Not even 45. But after a few weeks of sometimes back-breaking work, we’re not as exhausted or weary as we were the first week.
Of the five of us here there’s really only one of us with any construction experience. What that means is the real skill work (masonry, carpentry) is being done by our foreman, Christian, his colleagues Nico and Yannick or the guardian of the house where we’re staying, Nguema. A lot of the hard muscle work is done by the young men from the village.
So, you might ask, what is it exactly that we are doing. Quite a bit actually and quite a bit varied. We have never been idle, working six days a week. We started out doing a lot of demolition, scraping and cleaning the old wood that could be salvaged. Mary spent a lot of time treating the new wood with preservative, and we have also done carpentry, replacing rotted beams and putting up the vertical planks. There’s been more than our fair share of organizing the work site, moving around and cleaning the bricks and lumber, and a little clearing.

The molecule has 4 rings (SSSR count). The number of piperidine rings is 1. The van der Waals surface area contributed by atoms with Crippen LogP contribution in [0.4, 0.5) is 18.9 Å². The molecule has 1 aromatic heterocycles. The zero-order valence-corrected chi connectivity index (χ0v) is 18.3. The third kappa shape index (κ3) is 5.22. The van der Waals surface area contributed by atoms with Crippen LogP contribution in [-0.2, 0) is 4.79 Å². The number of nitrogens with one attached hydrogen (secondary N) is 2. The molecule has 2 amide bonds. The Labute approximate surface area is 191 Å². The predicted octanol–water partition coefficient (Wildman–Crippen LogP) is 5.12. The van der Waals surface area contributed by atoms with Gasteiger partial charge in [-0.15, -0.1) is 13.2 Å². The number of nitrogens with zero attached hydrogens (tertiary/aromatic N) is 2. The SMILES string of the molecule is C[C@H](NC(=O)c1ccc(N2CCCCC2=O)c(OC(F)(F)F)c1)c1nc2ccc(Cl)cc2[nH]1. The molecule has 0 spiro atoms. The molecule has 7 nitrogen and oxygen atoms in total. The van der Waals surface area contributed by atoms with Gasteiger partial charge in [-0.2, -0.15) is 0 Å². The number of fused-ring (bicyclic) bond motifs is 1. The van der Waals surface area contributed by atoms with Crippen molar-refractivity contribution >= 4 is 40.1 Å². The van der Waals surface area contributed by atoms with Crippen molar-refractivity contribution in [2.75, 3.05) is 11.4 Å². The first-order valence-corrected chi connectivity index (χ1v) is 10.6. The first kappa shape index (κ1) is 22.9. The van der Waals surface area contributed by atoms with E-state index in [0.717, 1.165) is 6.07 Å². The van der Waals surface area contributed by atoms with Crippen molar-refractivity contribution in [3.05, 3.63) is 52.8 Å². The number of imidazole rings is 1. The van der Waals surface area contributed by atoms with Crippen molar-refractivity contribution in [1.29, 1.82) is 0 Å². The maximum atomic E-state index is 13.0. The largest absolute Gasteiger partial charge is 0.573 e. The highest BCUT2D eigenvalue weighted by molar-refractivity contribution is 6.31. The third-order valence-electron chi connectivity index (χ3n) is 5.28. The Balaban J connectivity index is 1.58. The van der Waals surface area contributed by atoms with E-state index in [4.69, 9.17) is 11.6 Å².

We have made a lot of progress so far but it didn’t take us long to realize just how dependent we are on our hosts to be able to see the progress we’ve been making. Truly a community effort.
Below are Clair and Mary painting window blocks at the rear end of the school, just behind Nico who is laying them. Also, my gloves after three weeks of work are exhibit A that we have actually been pitching in.